Tesco announces 4,500 job cuts as it overhauls Metro stores

Wale Azeez, business reporter

Tesco is to cut around 4,500 staff in the latest round of redundancies at the UK's largest supermarket chain.

The majority of the jobs will be cut from 153 mid-size Metro stores, as well as from the smaller Express chain of shops and the larger superstores.

Tesco wants to overhaul its Metro stores in particular, saying that shoppers tend to use them for top-up shops rather than buying bigger baskets.

"The Metro format was originally designed for larger, weekly shops, but today nearly 70% of customers use them as convenience stores, buying food for that day," said the supermarket.

It said 134 Tesco Express stores - out of 1,750 - would see a reduction in opening hours due to lower footfalls.

Tesco - Britain's biggest private sector employer with more than 300,000 staff - also said it was changing the way it stocked stores, with more products going directly to the shop floor and fewer being held in the back.

Staff will be expected to be more flexible, working across different departments and adding more focus on keeping stock levels high during busy lunchtime rushes.

The company said there would be a "leaner management structure", with workers given headsets to communicate more easily.

Jason Tarry, Tesco's UK and Ireland chief executive, said: "In a challenging, evolving retail environment, with increasing cost pressures, we have to continue to review the way we run our stores to ensure we reflect the way our customers are shopping and do so in the most efficient way.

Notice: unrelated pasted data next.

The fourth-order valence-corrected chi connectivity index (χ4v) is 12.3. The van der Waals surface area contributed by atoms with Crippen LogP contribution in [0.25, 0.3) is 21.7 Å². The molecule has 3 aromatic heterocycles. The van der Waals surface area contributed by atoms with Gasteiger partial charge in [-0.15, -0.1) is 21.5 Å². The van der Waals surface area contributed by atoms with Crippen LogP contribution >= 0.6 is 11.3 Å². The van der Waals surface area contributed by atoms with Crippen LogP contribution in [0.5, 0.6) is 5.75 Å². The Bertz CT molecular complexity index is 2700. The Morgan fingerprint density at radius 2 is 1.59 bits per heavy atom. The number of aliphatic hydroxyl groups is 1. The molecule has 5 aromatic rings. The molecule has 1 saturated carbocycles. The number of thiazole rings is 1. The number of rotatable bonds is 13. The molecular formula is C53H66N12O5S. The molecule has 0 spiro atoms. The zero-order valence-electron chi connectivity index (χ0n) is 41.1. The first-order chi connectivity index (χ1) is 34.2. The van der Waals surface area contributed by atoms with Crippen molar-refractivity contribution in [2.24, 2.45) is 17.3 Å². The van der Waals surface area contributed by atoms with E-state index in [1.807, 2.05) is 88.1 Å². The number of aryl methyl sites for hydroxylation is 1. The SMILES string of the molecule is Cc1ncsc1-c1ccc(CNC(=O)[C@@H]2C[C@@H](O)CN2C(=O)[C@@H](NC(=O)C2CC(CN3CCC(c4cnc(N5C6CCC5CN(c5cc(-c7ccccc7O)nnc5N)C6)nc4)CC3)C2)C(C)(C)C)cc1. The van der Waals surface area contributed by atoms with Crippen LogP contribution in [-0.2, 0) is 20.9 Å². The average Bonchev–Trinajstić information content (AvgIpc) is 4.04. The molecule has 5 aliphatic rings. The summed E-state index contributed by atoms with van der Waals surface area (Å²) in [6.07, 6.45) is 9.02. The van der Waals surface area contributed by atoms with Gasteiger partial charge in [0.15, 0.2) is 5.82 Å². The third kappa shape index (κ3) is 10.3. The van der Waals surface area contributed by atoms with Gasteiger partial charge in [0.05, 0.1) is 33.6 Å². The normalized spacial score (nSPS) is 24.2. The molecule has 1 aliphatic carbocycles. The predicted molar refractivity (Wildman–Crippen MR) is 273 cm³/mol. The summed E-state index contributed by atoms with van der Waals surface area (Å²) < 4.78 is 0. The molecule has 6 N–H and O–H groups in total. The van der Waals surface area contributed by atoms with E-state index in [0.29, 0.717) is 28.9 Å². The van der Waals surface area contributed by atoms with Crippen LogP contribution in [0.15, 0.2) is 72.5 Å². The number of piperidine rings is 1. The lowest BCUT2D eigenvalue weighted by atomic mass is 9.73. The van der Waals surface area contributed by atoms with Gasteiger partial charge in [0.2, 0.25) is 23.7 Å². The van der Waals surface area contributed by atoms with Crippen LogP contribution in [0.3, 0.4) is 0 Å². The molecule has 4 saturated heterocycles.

"We do not take any decision which impacts colleagues lightly, but have to make sure we remain relevant for customers and operate a sustainable business now and in the future."

Its shares were down nearly 2% following the announcement.

The move comes after Tesco announced in January a drive to cut 9,000 jobs as it looked to restructure its store and head office functions.

At the time,Tesco said it would close counters at 90 of its largest supermarkets.

It said changing customer habits meant that meat, fish or deli service areas were not being used as frequently and the remaining 700 stores could see a reduced counter service.

Other reforms included new stocking routines which, it said, reduced the need for staffing and the removal of a hot food service for workers.

Tesco also said in January that it hoped to redeploy half the staff facing job losses.

A year earlier, Tesco announced plans to "simplify" its operational structures, placing 1,700 roles at risk as it pursued further savings.

Shopworkers' trade union USDAW, which represents over 160,000 Tesco staff, said it has called for government intervention to tackle the UK retail crisis.

Pauline Foulkes, the union's national officer, said: "Our members at Tesco are shocked and dismayed by yet another round of potential job losses, coming just months after 9,000 staff were put at risk in stores.

"We will be working hard to make sure that any members potentially affected by these proposals are supported at this difficult time and throughout the consultation period.

"This issue is not confined to Tesco, our high streets are in crisis, with jobs being lost due to shops closing, retailers folding and businesses engaging in significant restructuring to survive.

"We need the Government to address the worries and concerns of shopworkers and our members."